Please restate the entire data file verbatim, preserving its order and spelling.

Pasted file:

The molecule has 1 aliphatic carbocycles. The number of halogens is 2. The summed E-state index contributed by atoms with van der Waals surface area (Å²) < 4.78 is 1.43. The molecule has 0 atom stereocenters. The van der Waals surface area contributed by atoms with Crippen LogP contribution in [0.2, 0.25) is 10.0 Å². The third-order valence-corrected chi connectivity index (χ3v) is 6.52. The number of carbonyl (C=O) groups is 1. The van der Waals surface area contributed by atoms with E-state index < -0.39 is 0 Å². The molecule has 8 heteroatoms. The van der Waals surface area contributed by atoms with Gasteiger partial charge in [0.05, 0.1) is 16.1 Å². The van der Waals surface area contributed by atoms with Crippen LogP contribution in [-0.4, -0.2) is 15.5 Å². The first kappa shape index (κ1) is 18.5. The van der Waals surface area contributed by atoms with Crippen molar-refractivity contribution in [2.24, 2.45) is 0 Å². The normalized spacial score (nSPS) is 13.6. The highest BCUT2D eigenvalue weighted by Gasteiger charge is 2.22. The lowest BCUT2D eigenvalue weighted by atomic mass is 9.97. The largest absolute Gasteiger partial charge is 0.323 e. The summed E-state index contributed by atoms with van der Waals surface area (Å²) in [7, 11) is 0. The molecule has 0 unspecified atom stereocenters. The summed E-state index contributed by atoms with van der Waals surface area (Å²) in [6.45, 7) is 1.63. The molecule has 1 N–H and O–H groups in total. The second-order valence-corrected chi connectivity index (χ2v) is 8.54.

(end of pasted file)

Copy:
The molecule has 1 aliphatic carbocycles. The number of halogens is 2. The summed E-state index contributed by atoms with van der Waals surface area (Å²) < 4.78 is 1.43. The molecule has 0 atom stereocenters. The van der Waals surface area contributed by atoms with Crippen LogP contribution in [0.2, 0.25) is 10.0 Å². The third-order valence-corrected chi connectivity index (χ3v) is 6.52. The number of carbonyl (C=O) groups is 1. The van der Waals surface area contributed by atoms with E-state index < -0.39 is 0 Å². The molecule has 8 heteroatoms. The van der Waals surface area contributed by atoms with Gasteiger partial charge in [0.05, 0.1) is 16.1 Å². The van der Waals surface area contributed by atoms with Crippen LogP contribution in [-0.4, -0.2) is 15.5 Å². The first kappa shape index (κ1) is 18.5. The van der Waals surface area contributed by atoms with Crippen molar-refractivity contribution in [2.24, 2.45) is 0 Å². The normalized spacial score (nSPS) is 13.6. The highest BCUT2D eigenvalue weighted by Gasteiger charge is 2.22. The lowest BCUT2D eigenvalue weighted by atomic mass is 9.97. The largest absolute Gasteiger partial charge is 0.323 e. The summed E-state index contributed by atoms with van der Waals surface area (Å²) in [7, 11) is 0. The molecule has 0 unspecified atom stereocenters. The summed E-state index contributed by atoms with van der Waals surface area (Å²) in [6.45, 7) is 1.63. The molecule has 1 N–H and O–H groups in total. The second-order valence-corrected chi connectivity index (χ2v) is 8.54.